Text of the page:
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Originally produced for UNICEF
Asia Mohamed Ali, 12 years old, from the Ababda Branch of the Kawahla Tribe.
When I was about eight years old there was an insect plague. It was so bad that people were sleeping on their roofs just to get away from them. I wanted to sleep on the roof as well but my mother told me not to. When she wasn’t looking I climbed up anyway but as soon as I put my foot on the roof, a scorpion stung me! I screamed with pain and almost fell. They brought me down and my grandfather gave me sugar-water to drink but I didn’t stop yelling and crying because my father was away in Omdurman.
“I am going to die without seeing my father ever again!” I wailed.
They tried to calm me down but I was in so much pain. My leg swelled up. They could do nothing for me. When my brother got stung by a scorpion they cut open his leg and tied a special stone in the wound that sucked out all the poison, but when I got stung we didn’t have any of those stones. Thanks be to God I didn’t die and by the time my father got home my leg was better.
We pray every day, five times a day. To pray means you are clean. If you pray you will be honest and you will not be an unbeliever. Always before praying we must wash and this washing is called wadoo. Before wadoo I go to the bathroom. Then I wash my hands three times, my mouth and teeth three times, my nose three times, my face three times. I wash my right and left forearm, my hair, ears and right and left foot and leg. At school I learned how to do the wadoo properly. I learned that when we wash our mouths we must also wash our teeth very well and our ears very well. I told my parents so now all the family follows the teacher’s advice.
As soon as I have finished wadoo I place my forefinger against my forehead, which means that there is only one God. Then I bow and pray by saying the Raka – the verses from the Koran. I stand up to say them and then I kneel and touch my forehead to the ground, then I sit and meditate.
In the early morning prayer we say two ragas, then four for the noon prayers, four in the afternoon, three at sunset and four at night. The verses can be chosen from anywhere in the Koran but my favourite is the raga about the stars, the universe and the judgement day when the sky cracks and disappears and all the dead awaken.
Every morning, after saying my prayers, I milk the goats and then I sieve the milk to get out all the dust which is very important. I make the fire, make tea for the family which we drink together, then I wash the dishes and cups, dress my hair and go to school when the teacher rings the bell. The children line up outside, the girls in one line and the boys in another, the smallest children at the front and the older children at the back.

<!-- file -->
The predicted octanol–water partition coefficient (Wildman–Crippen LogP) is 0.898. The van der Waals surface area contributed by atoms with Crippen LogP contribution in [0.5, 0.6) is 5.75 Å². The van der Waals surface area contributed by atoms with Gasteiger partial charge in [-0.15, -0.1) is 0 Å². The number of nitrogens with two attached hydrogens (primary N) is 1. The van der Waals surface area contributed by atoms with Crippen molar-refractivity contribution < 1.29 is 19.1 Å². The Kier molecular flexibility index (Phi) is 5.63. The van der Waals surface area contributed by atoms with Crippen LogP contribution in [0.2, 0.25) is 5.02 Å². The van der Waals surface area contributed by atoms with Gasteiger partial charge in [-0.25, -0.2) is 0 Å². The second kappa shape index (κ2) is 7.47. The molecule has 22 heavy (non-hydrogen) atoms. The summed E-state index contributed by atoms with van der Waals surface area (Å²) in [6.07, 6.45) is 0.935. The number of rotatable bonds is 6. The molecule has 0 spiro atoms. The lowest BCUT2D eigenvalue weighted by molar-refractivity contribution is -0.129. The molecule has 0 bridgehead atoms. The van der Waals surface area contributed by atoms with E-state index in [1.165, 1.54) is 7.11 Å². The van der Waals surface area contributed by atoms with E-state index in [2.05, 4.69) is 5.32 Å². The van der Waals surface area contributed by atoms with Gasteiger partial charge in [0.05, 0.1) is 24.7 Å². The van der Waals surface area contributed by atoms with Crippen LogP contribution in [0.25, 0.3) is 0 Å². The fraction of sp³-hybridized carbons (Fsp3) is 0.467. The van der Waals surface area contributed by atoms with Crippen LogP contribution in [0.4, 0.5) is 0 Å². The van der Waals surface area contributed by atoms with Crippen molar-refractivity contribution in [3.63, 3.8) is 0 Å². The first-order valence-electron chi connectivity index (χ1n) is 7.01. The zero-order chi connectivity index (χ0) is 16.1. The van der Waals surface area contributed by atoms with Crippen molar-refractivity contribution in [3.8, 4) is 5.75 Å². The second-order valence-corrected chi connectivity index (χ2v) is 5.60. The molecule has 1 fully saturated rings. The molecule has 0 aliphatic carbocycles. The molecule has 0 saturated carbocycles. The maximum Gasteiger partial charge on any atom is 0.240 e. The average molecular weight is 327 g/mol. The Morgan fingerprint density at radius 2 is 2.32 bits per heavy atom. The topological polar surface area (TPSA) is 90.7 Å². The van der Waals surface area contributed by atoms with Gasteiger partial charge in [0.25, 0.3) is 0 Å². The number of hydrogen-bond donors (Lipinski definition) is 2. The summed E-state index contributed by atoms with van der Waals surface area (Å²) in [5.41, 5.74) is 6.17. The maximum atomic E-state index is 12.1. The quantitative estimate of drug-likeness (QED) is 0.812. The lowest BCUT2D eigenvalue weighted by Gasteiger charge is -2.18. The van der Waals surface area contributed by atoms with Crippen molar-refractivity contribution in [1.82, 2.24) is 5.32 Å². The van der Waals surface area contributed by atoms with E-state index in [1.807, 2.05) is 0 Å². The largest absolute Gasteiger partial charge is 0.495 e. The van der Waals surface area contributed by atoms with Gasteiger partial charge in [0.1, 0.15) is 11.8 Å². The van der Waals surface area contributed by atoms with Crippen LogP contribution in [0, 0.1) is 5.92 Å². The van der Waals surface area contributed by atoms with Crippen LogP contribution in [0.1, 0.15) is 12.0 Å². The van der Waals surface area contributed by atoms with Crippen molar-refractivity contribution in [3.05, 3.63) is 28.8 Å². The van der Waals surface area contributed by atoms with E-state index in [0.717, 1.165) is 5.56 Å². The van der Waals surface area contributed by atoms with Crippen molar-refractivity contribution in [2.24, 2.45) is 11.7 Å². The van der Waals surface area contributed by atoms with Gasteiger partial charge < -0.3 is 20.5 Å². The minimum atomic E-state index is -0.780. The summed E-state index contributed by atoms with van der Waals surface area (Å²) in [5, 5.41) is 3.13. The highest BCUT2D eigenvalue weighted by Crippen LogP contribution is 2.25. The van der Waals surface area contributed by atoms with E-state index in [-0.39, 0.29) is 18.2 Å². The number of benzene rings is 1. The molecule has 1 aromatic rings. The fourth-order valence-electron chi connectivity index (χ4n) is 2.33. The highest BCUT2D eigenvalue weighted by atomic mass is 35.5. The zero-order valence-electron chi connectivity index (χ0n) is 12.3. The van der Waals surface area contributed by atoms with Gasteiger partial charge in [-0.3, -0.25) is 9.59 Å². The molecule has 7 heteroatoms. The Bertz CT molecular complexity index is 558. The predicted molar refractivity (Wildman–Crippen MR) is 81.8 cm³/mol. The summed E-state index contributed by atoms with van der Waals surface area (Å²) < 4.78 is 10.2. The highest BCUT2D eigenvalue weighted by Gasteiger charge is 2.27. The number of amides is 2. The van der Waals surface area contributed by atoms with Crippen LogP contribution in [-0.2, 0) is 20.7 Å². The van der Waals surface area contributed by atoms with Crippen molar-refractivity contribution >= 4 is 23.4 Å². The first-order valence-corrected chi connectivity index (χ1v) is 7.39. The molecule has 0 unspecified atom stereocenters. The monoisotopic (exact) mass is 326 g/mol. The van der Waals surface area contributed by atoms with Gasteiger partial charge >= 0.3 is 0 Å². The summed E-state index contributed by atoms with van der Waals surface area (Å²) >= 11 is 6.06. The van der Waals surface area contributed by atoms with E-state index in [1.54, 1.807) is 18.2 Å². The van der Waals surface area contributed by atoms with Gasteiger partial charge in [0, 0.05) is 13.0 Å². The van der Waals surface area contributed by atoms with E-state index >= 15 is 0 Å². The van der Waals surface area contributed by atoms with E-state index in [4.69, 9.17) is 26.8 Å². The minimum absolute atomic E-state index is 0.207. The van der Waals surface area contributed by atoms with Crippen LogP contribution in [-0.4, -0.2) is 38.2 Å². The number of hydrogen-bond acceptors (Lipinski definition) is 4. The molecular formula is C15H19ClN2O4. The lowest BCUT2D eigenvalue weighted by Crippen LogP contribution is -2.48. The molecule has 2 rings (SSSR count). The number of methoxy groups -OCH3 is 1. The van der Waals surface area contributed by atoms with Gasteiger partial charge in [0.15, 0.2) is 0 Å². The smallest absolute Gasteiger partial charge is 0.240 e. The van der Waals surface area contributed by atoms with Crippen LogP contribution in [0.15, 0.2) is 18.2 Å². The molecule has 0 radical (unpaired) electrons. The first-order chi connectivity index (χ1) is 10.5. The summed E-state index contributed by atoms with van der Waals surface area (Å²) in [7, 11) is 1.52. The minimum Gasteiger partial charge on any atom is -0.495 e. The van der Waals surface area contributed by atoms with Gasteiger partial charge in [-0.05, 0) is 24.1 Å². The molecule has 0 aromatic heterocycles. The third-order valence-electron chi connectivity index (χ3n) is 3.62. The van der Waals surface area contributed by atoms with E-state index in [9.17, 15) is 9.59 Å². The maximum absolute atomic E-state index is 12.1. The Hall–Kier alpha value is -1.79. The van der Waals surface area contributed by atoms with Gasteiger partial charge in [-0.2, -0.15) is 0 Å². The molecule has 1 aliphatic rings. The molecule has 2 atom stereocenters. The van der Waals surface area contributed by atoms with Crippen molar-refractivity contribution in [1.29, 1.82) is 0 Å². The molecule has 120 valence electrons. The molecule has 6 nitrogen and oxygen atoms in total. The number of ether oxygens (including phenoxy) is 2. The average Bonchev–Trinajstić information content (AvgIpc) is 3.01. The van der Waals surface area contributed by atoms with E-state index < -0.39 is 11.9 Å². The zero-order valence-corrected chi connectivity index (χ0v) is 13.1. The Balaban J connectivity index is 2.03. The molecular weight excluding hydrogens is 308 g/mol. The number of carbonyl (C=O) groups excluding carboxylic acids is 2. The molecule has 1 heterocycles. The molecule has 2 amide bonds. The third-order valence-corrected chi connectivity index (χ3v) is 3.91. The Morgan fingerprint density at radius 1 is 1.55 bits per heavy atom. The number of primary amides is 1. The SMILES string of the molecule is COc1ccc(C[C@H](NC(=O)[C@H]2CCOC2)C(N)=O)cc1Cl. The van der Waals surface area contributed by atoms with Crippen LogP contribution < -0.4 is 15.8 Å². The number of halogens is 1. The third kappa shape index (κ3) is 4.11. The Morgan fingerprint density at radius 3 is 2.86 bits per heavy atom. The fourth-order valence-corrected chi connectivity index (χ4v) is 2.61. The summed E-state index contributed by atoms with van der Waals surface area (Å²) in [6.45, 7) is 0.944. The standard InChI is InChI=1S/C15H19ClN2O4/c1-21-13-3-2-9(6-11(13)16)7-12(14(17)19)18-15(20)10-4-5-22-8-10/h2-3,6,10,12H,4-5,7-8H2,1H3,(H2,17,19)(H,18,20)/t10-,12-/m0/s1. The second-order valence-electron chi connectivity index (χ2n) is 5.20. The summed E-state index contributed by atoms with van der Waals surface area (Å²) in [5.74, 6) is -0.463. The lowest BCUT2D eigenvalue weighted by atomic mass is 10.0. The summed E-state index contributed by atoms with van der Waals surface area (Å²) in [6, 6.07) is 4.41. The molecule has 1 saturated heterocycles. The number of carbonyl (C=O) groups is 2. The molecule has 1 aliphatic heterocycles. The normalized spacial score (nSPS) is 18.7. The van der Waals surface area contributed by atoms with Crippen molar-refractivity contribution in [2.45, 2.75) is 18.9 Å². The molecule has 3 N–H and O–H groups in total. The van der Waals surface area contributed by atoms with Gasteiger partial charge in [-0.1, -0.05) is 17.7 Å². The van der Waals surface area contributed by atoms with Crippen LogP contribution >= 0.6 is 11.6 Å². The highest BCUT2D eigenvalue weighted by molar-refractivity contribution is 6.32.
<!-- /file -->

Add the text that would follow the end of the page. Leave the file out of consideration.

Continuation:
Our school is in a thatched shelter just a little bigger than our homes. We sit on mats on the floor. We have a blackboard and books but sometimes we practice writing in the sand. We study mathematics, Arabic and general studies and we also learn about respect, honesty and other values.
We study for about two hours at school and then we go home for breakfast. We eat porridge with dried meat, or with dried, ground okra, or else we eat yoghurt with dried meat. Then we go back to school until noon when it is time to come home and make our prayer. In the afternoon I clean the house but I don’t have to milk the goats again. My sister does it. Instead I take the donkey to fetch water. We have some hand pumps which only the older girls like me can operate. The little girls aren’t strong enough to get water so they have to get the firewood which they carry on their heads. Once, I dreamed that there was a very heavy flood and all the hand pumps were washed away. I was crying and crying because the hand pumps were going and I couldn’t stop them.
I like going to school and want to continue so that I can become a teacher. If my father tells me I have to leave school to marry I will (she hesitates) ….I will give him my decision which is that first I must be educated.
|Out of War|
|Papua New Guinea|